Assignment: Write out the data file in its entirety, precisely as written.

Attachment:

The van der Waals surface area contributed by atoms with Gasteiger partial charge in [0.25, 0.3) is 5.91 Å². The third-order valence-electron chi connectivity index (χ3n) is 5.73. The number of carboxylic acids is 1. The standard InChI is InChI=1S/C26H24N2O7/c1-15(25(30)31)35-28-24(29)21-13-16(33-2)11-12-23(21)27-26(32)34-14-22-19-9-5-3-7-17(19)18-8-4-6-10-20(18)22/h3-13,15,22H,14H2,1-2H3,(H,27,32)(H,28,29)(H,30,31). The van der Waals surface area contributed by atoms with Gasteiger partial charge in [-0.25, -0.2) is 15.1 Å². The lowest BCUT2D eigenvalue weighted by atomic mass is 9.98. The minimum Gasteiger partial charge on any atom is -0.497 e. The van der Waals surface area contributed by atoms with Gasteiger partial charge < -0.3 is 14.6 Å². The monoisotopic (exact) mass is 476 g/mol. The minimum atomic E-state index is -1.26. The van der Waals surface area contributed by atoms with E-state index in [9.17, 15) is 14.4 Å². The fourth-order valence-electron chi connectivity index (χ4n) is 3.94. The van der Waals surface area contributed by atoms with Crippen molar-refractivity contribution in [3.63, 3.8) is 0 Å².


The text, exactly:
The van der Waals surface area contributed by atoms with Gasteiger partial charge in [0.25, 0.3) is 5.91 Å². The third-order valence-electron chi connectivity index (χ3n) is 5.73. The number of carboxylic acids is 1. The standard InChI is InChI=1S/C26H24N2O7/c1-15(25(30)31)35-28-24(29)21-13-16(33-2)11-12-23(21)27-26(32)34-14-22-19-9-5-3-7-17(19)18-8-4-6-10-20(18)22/h3-13,15,22H,14H2,1-2H3,(H,27,32)(H,28,29)(H,30,31). The van der Waals surface area contributed by atoms with Gasteiger partial charge in [-0.25, -0.2) is 15.1 Å². The lowest BCUT2D eigenvalue weighted by atomic mass is 9.98. The minimum Gasteiger partial charge on any atom is -0.497 e. The van der Waals surface area contributed by atoms with Gasteiger partial charge < -0.3 is 14.6 Å². The monoisotopic (exact) mass is 476 g/mol. The minimum atomic E-state index is -1.26. The van der Waals surface area contributed by atoms with E-state index in [9.17, 15) is 14.4 Å². The fourth-order valence-electron chi connectivity index (χ4n) is 3.94. The van der Waals surface area contributed by atoms with Crippen molar-refractivity contribution in [3.63, 3.8) is 0 Å².